Graduate Student Conference on the Late Soviet Union

Conference
Event Status
Open to the Public

The study of the late Soviet Union has increasingly been the subject of nuanced scholarship. As opposed to previously existing studies—which often focused on the era’s stagnation, decline, and disappointment—newer work has emphasized what might be considered the “positive” or “productive” sides of the late Soviet Union. In this new approach scholars tend to explore subjective experiences rather than focusing on the somewhat one-dimensional failures of the era. This conference aims to further complicate conventionally held ideas about the late Soviet Union by looking at how exactly the post-Stalinist environment informed social practices and individual lives. Presentations are from graduate students (PhD, MA) working on topics related to the history of the late Soviet Union (1953-1991). Panels center on environment, gender, nationalities, and morality / spirituality. This event will be held in a Zoom seminar format.

Agenda

Welcome and Introductions | 9:00-9:15 AM

Anna Ivanova and Danielle Leavitt-Quist

Panel I: Late Soviet Environment | 9:15 - 10:30 AM

Nicholas Seay, Ohio State University, "Without Toil There is No Treasure: Environment and Cotton Labor in Soviet Tajikistan"
Abigail Bratcher, University of Chicago, "The Development of Central Asian Pedology in the Aftermath of the Virgin Lands Campaign"
Alexandra Noi, University of California, Santa Barbara, "The Ex-prisoners of Gulag in the Siberian Expeditions"
Chair: Danielle Leavitt-Quist, Harvard University
Discussant: Johanna Conterio, Flinders University of South Australia

Break | 10:30-10:45 AM

Panel II: Late Soviet Nationalities | 10:45 AM-12:20 PM

Faruh Kuziev, Central European University, "Muslim scientists, Muslim soldiers, and Muslim Muslims: Microhistory of Sharora (the 1950s-1990s)"
Anna Kozlova, Carleton University, "Foreigners in their own homeland: The lives of Russian-Germans in the Soviet Union"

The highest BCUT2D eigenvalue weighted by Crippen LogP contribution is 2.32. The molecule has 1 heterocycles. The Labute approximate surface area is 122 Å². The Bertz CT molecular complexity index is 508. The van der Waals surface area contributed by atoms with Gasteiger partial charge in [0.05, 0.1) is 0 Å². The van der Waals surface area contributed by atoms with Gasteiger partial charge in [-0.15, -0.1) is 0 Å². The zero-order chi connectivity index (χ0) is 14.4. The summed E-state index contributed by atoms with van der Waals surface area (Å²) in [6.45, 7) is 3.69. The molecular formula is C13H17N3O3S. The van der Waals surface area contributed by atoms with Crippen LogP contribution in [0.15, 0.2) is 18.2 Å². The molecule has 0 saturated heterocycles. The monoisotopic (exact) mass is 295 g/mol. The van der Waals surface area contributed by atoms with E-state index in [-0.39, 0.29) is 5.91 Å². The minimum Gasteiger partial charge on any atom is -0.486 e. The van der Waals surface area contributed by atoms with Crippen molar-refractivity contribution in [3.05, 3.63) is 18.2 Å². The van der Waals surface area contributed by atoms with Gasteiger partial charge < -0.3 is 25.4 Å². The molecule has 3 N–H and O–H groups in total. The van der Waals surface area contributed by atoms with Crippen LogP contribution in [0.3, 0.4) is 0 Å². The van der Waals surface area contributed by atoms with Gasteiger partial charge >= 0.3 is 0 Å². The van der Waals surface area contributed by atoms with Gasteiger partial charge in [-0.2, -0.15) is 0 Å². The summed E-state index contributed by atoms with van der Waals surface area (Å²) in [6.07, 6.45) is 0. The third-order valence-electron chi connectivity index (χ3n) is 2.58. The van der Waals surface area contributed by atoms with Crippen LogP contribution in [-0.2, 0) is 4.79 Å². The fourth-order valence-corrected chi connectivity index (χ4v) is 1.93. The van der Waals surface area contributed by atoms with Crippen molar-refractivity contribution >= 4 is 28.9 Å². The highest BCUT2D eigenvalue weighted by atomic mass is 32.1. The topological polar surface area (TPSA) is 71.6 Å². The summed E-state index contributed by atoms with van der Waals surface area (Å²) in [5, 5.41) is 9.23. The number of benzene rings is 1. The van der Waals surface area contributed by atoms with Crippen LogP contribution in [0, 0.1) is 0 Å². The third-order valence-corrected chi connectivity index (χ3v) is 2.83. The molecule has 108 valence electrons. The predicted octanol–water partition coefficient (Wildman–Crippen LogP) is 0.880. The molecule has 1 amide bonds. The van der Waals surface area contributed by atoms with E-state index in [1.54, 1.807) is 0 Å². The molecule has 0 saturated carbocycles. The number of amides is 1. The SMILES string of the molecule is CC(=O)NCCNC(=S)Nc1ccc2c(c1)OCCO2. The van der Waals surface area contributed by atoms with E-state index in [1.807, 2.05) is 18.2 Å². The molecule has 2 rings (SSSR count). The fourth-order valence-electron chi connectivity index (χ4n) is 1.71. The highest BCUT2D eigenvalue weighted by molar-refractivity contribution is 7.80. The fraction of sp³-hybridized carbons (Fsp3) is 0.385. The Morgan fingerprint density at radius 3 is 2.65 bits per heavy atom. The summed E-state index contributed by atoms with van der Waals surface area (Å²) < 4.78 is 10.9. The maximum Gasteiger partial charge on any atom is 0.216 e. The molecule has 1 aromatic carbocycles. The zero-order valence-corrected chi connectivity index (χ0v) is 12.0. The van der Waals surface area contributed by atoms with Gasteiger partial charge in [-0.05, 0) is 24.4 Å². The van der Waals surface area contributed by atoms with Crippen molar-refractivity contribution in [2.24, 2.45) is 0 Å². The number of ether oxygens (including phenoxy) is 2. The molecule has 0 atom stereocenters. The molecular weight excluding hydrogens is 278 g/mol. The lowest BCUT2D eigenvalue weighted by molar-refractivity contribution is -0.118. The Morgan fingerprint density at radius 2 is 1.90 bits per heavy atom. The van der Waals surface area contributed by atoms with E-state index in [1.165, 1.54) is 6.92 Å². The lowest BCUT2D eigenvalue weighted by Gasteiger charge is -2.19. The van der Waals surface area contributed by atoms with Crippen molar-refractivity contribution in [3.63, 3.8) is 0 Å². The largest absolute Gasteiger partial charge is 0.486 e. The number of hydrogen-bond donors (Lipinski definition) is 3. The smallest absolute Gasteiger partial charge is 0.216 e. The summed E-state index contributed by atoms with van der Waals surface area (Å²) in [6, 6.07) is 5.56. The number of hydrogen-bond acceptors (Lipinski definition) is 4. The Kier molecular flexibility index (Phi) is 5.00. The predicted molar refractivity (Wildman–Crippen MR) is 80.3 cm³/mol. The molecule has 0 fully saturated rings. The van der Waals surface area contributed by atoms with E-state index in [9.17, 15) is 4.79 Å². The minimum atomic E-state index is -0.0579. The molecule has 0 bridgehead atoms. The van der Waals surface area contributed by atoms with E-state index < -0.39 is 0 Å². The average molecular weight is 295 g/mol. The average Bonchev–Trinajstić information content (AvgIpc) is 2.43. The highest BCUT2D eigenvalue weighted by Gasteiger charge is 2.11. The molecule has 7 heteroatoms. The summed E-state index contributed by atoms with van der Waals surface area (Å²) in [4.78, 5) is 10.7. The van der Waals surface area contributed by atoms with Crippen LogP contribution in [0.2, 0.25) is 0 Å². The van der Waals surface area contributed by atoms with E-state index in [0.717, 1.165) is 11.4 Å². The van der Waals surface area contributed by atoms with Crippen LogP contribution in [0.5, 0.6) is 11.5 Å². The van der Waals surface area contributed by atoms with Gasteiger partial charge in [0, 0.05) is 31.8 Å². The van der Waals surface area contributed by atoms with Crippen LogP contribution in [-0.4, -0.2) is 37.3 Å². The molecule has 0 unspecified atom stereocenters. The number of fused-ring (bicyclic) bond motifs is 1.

Hilary Lynd, UC Berkeley, "Mankurts and Natives: Ethnicity as Authenticity in the Long 1970"
Lizaveta Lysenka, Higher School of Economics, Moscow, "Belarusianness in the songs and visuals of the Soviet VIA "Pesniary""
Chair: Anna Ivanova, Harvard University
Discussant: Erin Hutchinson, University of Colorado Boulder

Lunch Break | 12:20-12:50 PM

Panel III: Late Soviet Gender | 12:50-2:25 PM

Kateryna Ruban, NYU, "Between "Rulers" and "Ruled": The Authority and Autonomy of a Soviet Doctor in a Provincial Hospital in the 1950s"
Ekaterina Voronova, Russian Academy of Sciences, "Perception and Self-representation of Soviet Fatherhood in the Male Letters to Authorities (1950-1960s)"
Anna Sidorevich, Centre d’histoire Sciences Po Paris, "Leningrad Samizdat Women’s Magazines (1979-1982): Between Soviet Emancipation and 'Second-wave' Feminism"
Emily Lobenstein, University of Wisconsin - Madison, ""Everything is Allowed That is Not Forbidden": Envisioning a Communist Future through the 1988 Miss Moscow Pageant"
Chair: Danielle Leavitt-Quist, Harvard University
Discussant: Alissa Klots, University of Pittsburgh

Break | 2:25-2:40 PM

Panel IV: Late Soviet Morality, Creativity, and Spirituality| 2:40-3:55 PM

Christopher Leger, Texas Tech University, "Public Morality and Labor Prestige in Khrushchev Era Newspapers"
John Kennedy, European University Institute, "The Soviet self-making auto-constructors’ movement: from Thaw to Stagnation"
Elena Romashko, Georg-August-Universität Göttingen, "Martyrs, Wormwood and Nuclear Wasteland: Analyzing Late Soviet Union using Russian Orthodox Icons of Chernobyl and Religious Monumental Artworks"
Chair: Anna Ivanova, Harvard University
Discussant: Joseph Kellner, University of Georgia

Closing Remarks | 3:55-4:00 PM

Accessibility

The Davis Center for Russian and Eurasian Studies at Harvard University encourages persons with disabilities to participate in its programs and activities. If you anticipate needing any type of accommodation or have questions about the physical access provided, please contact us at 617-495-4037 or daviscenter@fas.harvard.edu in advance of your participation or visit. Requests for Sign Language interpreters and/or CART providers should be made at least two weeks in advance if possible. Please note that the Davis Center will make every effort to secure services but that services are subject to availability.